As we rapidly move into the new year, there are three things that I’ve been thinking about that I think every fundraiser should keep their eye on in 2018. In no particular order…
1. The continued push for a universal charitable tax deduction
At the end of last year, Congress passed and the President signed into law tax reform legislation that is the most significant in three decades. As part of this legislation Congress left untouched the charitable tax deduction… but nearly doubled the standard deduction.
The raising of the standard deduction is estimated to reduce the percentage of itemizers from 33% of taxpayers to 5% of taxpayers. The implications for charitable giving are uncertain at this point, but the Lilly Family School of Philanthropy estimates that it could cost as much as $13 billion in donations.
With this concern at heart, the Charitable Giving Coalition worked hard to have Congress adopt a universal charitable deduction that all taxpayers could take off the top of their taxes. The thinking is simply this: A donation to charity is giving away income that never benefits the earner, so it should not be taxed.
Such a proposal was not adopted and as a result the charitable tax deduction remains available only to those who itemize their tax returns, which will now shrink dramatically. Over the coming months, the Charitable Giving Coalition will continue to work with Congress to try to gain ground on the universal charitable deduction to stimulate increased giving to the charitable sector.
2. The Growth of the Stock Market
As Giving USA has continually demonstrated in its annual report, the stock market is a leading indicator of philanthropy in America. The S&P 500 climbed 21.83% in 2017 and the Dow Jones 28.11% and when the reports are written on giving in 2017, I’m betting it will be another record year for philanthropy.
So what does this mean for 2018? As I write this today, the impact of the 2017 tax reform seems to be spurring along the growth of the stock market and business investment. If this trend continues, it could foretell of a banner year for philanthropy in spite of concerns over the decrease in the percentage of Americans that itemize their deductions.
3. The Impact of Social and Digital Worlds on Fundraising
Charitable organizations have had to come to grips with the reality of the social and digital worlds as this is where constituents and donors live. Neilsen reports that adults 35-49 spend nearly 7 hours a week on social media networks (nearly an hour a day), and those 50+ over spend 4 hours a week. In addition, according to our study of generational giving, 92% of donors own a smartphone or tablet and 60% have given an online gift.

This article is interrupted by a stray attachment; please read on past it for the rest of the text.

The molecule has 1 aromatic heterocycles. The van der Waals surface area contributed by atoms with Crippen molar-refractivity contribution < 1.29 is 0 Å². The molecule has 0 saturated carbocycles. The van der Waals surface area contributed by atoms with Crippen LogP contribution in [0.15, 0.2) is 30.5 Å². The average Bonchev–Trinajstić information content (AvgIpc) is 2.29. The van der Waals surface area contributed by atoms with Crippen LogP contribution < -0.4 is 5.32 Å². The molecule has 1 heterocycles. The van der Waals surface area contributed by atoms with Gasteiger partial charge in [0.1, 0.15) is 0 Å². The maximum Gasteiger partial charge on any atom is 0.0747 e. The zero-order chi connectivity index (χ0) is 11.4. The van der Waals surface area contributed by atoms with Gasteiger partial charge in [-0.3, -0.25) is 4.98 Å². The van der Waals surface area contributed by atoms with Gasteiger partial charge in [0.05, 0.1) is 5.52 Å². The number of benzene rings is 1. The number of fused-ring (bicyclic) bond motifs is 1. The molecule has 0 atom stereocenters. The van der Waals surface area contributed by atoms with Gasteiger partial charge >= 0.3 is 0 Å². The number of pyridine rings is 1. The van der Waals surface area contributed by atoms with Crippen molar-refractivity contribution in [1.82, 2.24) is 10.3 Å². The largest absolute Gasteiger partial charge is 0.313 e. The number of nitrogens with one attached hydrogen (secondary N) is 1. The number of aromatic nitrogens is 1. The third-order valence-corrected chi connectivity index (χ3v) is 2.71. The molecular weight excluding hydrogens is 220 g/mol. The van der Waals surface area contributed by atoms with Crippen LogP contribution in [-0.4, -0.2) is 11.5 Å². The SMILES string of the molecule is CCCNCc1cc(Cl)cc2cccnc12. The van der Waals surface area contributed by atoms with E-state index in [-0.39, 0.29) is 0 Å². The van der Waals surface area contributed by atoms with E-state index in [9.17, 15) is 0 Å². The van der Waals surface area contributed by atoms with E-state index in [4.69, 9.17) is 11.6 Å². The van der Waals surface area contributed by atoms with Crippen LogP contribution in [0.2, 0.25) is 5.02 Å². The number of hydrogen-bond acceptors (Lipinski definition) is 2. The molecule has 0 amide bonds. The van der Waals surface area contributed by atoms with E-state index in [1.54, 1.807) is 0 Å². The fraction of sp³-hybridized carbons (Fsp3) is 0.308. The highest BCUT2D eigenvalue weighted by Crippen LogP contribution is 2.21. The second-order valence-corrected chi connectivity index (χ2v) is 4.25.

This is now the world in which your donors live. So what are some trends for you to be looking for in this world? Here’s what I think:
- More donors desiring to give online.With the smartphone and tablet becoming ubiquitous and living under the Amazon effect (one-click shopping) more donors will want to make their donations online. The only question is how well you facilitate this transaction!
- Increased role of Facebook as a fundraising tool.Now that Facebook has eliminated any fee associated with a gift through their portal, you can definitely expect this type of giving to increase.
- Simpler giving through digital wallets like ApplePay.While this hasn’t taken off yet, don’t be surprised by this as consumers increasingly use digital wallets for financial transactions.
- Artificial Intelligence as a tool for donor engagement.Charities are beginning to tap into this already with Messenger Bots on Facebook. That’s just the first step of leveraging AI for donor engagement and cultivation.
Obviously, no one knows the future. But based on where things sit in the fundraising landscape today, my hunch is that you’d do well to be mindful of these trends as you consider your fundraising efforts for 2018.
Rick is a 36-year veteran in fundraising and organizational development for nonprofit organizations. After serving for eleven years in nonprofit management and fundraising leadership roles, Rick began his consulting career in 1989. In 2002 he founded Dunham+Company, which has become a global leader in providing fully integrated fundraising strategy for nonprofit organizations.
Today, D+C serves over 50 organizations in the United States, Canada, United Kingdom, South Africa, and Australia, providing integrated fundraising and marketing strategies.
Rick holds a BA from Biola University and a ThM from Dallas Theological Seminary.
He is an active member of the Direct Marketing Association. Rick also serves on the board of The Giving Institute and the Giving USA Foundation. In addition, Rick is a member of The Giving Coalition, the national voice for charitable organizations in the U.S.